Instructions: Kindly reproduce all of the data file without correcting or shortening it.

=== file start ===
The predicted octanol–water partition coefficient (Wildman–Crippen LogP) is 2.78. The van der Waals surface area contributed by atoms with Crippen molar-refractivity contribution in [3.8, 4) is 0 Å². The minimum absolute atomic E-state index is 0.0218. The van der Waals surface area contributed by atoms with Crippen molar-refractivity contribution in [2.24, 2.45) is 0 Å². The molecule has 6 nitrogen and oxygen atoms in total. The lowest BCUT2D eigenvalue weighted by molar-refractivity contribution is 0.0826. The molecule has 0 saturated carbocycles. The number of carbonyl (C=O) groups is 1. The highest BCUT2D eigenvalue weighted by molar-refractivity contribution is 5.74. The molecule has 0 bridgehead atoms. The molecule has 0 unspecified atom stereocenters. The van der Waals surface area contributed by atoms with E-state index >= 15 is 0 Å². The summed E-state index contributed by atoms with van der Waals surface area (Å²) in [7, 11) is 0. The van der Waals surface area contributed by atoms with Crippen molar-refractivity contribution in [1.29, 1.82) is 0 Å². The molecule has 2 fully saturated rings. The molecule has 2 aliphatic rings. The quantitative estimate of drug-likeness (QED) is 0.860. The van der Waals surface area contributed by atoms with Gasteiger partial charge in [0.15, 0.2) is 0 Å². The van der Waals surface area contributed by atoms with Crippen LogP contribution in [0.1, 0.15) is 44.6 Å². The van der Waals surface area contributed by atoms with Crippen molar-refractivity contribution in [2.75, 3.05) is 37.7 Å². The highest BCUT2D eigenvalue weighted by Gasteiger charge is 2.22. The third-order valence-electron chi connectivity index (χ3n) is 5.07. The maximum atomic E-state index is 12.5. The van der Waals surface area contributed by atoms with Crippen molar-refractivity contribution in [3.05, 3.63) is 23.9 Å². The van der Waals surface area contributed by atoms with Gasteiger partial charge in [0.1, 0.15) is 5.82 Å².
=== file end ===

The predicted octanol–water partition coefficient (Wildman–Crippen LogP) is 2.78. The van der Waals surface area contributed by atoms with Crippen molar-refractivity contribution in [3.8, 4) is 0 Å². The minimum absolute atomic E-state index is 0.0218. The van der Waals surface area contributed by atoms with Crippen molar-refractivity contribution in [2.24, 2.45) is 0 Å². The molecule has 6 nitrogen and oxygen atoms in total. The lowest BCUT2D eigenvalue weighted by molar-refractivity contribution is 0.0826. The molecule has 0 saturated carbocycles. The number of carbonyl (C=O) groups is 1. The highest BCUT2D eigenvalue weighted by molar-refractivity contribution is 5.74. The molecule has 0 bridgehead atoms. The molecule has 0 unspecified atom stereocenters. The van der Waals surface area contributed by atoms with E-state index >= 15 is 0 Å². The summed E-state index contributed by atoms with van der Waals surface area (Å²) in [7, 11) is 0. The van der Waals surface area contributed by atoms with Crippen molar-refractivity contribution in [1.29, 1.82) is 0 Å². The molecule has 2 fully saturated rings. The molecule has 2 aliphatic rings. The quantitative estimate of drug-likeness (QED) is 0.860. The van der Waals surface area contributed by atoms with Gasteiger partial charge in [0.15, 0.2) is 0 Å². The van der Waals surface area contributed by atoms with Crippen LogP contribution in [0.1, 0.15) is 44.6 Å². The van der Waals surface area contributed by atoms with Crippen molar-refractivity contribution in [2.75, 3.05) is 37.7 Å². The highest BCUT2D eigenvalue weighted by Gasteiger charge is 2.22. The third-order valence-electron chi connectivity index (χ3n) is 5.07. The maximum atomic E-state index is 12.5. The van der Waals surface area contributed by atoms with Crippen molar-refractivity contribution in [3.05, 3.63) is 23.9 Å². The van der Waals surface area contributed by atoms with Gasteiger partial charge in [0.1, 0.15) is 5.82 Å².